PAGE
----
Quick guide to COP26

What is the COP26?

The Conference of the Parties is the decision-making body of the United Nations Framework Convention on Climate Change. The UNFCCC is basically the global acknowledgment that, ecologically, we’re not doing so well. Their long term objective is to stabilize greenhouse gas concentrations and thus every year (since 1995) states have been meeting to discuss how to go about doing this. COP26 is thus the 26th conference held by this body.

Why is COP26 so important?

Because we are in a climate and ecological emergency and COP26 is widely seen as the last chance for governments around the world to reach agreements about how they will collectively reduce greenhouse gas emissions to prevent catastrophic climate change.  It’s vital that the people of the world speak with a resounding voice that cannot be ignored.  We must also be prepared, if and when agreement fails, to show our governments that we will not be silenced.

When and where is COP26?

COP26 was originally scheduled for November 2020 but because of the worldwide COVID-19 pandemic, it has been delayed for 12 months, and will now take place between 1st and 12th of November 2021.  It is to be held in Glasgow, Scotland in the north of the UK.

Why should we start working on COP26 now when it’s over a year away?

Because there’s so much to do! This includes:

  1. Growing and co-ordinating what can be the largest global mass mobilization we have ever seen!
  2. Making an impact at the many events in which world leaders will be meeting and discussing crucial emissions targets (NDCs) which will be set this year
  3. Pushing for a post COVID-19 global Green Recovery which is required to meet emissions targets
  4. Developing the worldwide relationships we need to make our voice both stronger and more effective

Who do we want to influence?

At COP26 governments will be negotiating the details of a whole set of agreements, although these agreements will largely be negotiated at pre-COP meetings and conferences. We want to influence these negotiations and decisions both before and during the COP26 event so that governments feel the pressure to set the ambitious targets required.   The first targets, to be set by the end of 2020, are the Nationally Determined Contributions (NDCs) which specify how much every nation will contribute to the required global reductions in CO2 emissions.  This is now urgent!  Between now and November 2021, governments will also be negotiating on the associated ‘rule book’ to ensure agreements can be monitored and are legally binding as well as agreeing the terms of compensation to countries unfairly affected by the emissions of others.

To influence governments and delegations to make binding agreements, we also need to build public outrage at the poor commitments so far. To build public outrage we need to reach the public around the world in the build up to COP. We intend to choose the easy targets to build mass outcry, so a left wing and center focus will be the priority. We will also try to influence the right wing or conservative population by highlighting how the climate emergency is threatening their prospects now and endangering their families’ security. The Covid-19 pandemic and increasing focus on climate change within the business and financial sectors should assist us in doing this.

What do we need to focus on now?

There are a whole range of tasks and challenges which we need to focus on in the coming months.  These include:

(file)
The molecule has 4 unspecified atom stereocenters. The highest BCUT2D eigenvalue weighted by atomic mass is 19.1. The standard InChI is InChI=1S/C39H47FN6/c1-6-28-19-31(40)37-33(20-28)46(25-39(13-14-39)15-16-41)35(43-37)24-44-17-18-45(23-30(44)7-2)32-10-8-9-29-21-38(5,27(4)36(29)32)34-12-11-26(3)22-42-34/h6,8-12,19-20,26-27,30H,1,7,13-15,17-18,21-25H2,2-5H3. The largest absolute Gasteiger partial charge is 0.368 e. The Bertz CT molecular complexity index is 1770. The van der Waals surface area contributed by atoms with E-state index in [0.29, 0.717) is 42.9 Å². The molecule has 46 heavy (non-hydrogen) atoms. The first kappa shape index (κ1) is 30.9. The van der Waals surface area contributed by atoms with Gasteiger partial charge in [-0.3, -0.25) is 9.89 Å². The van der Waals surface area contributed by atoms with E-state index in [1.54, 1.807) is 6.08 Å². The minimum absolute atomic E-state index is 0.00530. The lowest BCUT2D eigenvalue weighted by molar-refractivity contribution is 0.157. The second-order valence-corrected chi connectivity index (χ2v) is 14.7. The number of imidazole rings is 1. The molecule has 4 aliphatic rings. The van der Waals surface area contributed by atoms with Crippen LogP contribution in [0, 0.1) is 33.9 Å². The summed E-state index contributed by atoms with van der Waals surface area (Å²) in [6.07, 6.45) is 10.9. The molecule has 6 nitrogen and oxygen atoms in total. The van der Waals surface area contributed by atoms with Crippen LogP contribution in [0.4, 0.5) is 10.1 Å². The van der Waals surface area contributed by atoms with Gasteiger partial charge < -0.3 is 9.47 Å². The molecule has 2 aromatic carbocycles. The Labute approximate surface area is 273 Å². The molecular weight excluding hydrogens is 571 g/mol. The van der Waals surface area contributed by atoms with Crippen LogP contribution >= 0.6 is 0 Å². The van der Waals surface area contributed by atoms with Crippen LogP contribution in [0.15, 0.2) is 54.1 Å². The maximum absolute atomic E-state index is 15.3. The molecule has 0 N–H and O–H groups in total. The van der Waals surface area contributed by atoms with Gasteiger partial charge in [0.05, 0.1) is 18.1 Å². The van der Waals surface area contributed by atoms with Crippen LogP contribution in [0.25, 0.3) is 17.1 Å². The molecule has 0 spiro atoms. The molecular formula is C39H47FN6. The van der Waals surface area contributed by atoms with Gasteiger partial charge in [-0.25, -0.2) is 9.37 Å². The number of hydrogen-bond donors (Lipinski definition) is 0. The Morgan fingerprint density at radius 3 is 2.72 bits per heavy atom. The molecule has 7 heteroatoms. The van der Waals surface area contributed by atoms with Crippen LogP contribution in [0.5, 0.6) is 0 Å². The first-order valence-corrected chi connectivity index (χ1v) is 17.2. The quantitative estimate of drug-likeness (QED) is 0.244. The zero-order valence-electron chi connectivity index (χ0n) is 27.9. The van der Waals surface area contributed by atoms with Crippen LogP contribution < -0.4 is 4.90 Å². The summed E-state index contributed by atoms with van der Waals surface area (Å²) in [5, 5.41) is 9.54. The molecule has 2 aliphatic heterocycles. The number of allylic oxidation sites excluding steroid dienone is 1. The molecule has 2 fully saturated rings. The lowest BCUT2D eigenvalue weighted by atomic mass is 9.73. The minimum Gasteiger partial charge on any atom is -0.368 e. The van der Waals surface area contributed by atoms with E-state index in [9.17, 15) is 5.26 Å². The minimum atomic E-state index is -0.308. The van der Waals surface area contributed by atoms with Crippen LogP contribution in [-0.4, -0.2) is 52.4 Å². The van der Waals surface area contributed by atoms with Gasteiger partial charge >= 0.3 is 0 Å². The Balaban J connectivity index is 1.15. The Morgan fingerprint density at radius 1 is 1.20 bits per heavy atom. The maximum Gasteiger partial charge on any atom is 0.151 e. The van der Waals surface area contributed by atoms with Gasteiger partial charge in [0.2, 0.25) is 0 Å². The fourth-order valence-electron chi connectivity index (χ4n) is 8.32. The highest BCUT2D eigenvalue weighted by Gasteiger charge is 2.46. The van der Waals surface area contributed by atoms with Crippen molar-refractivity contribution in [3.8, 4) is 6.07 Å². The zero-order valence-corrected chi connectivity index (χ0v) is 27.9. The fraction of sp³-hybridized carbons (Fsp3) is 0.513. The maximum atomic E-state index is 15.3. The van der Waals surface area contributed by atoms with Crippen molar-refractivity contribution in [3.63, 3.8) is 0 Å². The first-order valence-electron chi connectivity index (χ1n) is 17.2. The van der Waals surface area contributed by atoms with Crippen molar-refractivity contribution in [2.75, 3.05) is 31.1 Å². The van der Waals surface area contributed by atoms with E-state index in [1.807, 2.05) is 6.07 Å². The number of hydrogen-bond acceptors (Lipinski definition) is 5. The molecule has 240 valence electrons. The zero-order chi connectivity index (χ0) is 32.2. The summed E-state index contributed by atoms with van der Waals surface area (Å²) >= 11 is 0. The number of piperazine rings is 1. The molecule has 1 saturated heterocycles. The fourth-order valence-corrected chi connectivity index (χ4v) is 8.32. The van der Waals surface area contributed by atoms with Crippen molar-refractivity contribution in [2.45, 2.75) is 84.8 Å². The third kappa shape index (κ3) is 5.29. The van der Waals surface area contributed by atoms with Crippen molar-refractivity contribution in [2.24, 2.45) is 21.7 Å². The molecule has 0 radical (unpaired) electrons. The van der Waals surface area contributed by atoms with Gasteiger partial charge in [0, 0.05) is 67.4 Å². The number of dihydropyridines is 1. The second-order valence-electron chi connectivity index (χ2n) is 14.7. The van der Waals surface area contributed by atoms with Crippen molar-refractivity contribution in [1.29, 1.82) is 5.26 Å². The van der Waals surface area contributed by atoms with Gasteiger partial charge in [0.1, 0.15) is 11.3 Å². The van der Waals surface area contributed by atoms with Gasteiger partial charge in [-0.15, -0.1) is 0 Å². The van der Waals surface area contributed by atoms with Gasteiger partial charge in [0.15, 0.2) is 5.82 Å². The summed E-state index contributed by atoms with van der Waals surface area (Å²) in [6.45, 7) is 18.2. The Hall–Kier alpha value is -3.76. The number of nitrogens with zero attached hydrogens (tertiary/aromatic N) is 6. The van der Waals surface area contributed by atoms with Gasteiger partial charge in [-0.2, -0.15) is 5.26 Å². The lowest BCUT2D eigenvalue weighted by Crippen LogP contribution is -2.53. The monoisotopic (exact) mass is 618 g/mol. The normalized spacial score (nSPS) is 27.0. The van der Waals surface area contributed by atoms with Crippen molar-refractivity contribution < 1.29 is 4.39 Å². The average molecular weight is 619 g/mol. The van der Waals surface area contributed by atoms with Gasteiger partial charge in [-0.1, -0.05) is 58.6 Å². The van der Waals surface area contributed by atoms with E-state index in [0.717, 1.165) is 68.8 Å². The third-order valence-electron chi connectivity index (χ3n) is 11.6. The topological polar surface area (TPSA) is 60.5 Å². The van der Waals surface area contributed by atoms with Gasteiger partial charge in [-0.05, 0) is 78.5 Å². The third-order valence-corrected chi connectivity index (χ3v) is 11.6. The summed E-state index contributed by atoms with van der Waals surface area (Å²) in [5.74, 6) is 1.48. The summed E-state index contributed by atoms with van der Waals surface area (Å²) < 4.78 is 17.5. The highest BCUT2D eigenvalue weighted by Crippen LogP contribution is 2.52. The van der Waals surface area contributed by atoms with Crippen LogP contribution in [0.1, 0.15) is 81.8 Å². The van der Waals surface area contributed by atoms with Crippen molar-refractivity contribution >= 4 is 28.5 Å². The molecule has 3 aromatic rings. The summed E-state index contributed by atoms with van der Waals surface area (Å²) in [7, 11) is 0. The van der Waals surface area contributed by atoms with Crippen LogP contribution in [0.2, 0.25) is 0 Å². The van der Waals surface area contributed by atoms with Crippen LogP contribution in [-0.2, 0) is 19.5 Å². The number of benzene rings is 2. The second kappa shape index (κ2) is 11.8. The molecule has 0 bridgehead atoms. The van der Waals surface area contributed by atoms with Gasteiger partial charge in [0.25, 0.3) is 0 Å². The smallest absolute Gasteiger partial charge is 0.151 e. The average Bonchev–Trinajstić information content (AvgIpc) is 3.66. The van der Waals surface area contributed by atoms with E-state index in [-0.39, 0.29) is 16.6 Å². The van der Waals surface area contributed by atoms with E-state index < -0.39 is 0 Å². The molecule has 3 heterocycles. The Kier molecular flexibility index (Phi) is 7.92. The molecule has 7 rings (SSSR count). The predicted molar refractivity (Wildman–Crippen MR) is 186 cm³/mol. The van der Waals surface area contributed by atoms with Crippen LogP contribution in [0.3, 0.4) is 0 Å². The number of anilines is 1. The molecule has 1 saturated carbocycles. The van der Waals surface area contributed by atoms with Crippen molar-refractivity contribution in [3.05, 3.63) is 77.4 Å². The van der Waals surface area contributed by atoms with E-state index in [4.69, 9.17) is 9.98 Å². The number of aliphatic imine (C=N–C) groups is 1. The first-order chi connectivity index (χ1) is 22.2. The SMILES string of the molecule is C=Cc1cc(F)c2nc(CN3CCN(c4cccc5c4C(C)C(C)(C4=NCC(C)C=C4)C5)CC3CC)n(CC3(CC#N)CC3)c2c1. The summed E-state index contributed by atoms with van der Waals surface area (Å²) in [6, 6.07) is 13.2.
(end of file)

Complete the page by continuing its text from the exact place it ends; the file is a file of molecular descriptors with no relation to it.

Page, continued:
1. Reaching out and building alliances with more marginalised nations/ communities/XR groups, including indigenous people who are the most affected by climate change
  2. Targetting individual countries to put pressure on them to establish ambitious Nationally Determined Contribution targets and Green Recoveries
  3. Deciding strategies and engaging in actions to influence negotiations at key upcoming events including:
  • The pre-COP SB-52 meeting in Bonn
  • The G7 summit (USA) and the G20 summit (Saudi Arabia)
  • The BRICS summit (Russia)
  • The EU/China summit (Germany)
  • The Convention on Biological Diversity summit (China)
  • The UN/General Assembly climate week (USA)

What will we do?

The core of XR’s approach has been and will continue to be non-violent direct action (NVDA) but because of the global Covid-19 pandemic, this action will need to be adapted, including using digital platforms.  We also aim to ensure as wide an involvement as possible from rebels around the globe with the use of People’s assemblies and other means.  We envisage that although some actions will be organised by the COP26 Actions working group, many will be organised by individual national and regional groups.  The COP Network will serve as a communication and co-ordination portal to ensure that actions can have the biggest impact possible

How can I help?

There are many ways you can contribute to the work we are doing now.  These include:

  • Become a Cop26 national link person who can inform and mobilise rebels in your nation to take action at key events prior to Cop26 and influence NDC negotiations. You would join the global group of links and share ideas and support
  • Join one of our working groups (you can learn more about these in the presentation about our structure – https://prezi.com/view/DwpkJCUTkKJy32xSH6Rm)
  • Help us with specific tasks such as creating a social media post, researching potential collaborative partners in your country or taking notes at meetings, just to name a few.

How do I get involved?

  • You can email us on xrcop26hub@protonmail.com giving us some information about where you are from and if possible, how you would like to help.  We will get back to you to discuss this further.
  • You can join the COP channel on Mattermost where you will see channels for all the working groups.  Once you join a channel for one or more of these groups, just send a message to say that you are interested in getting involved.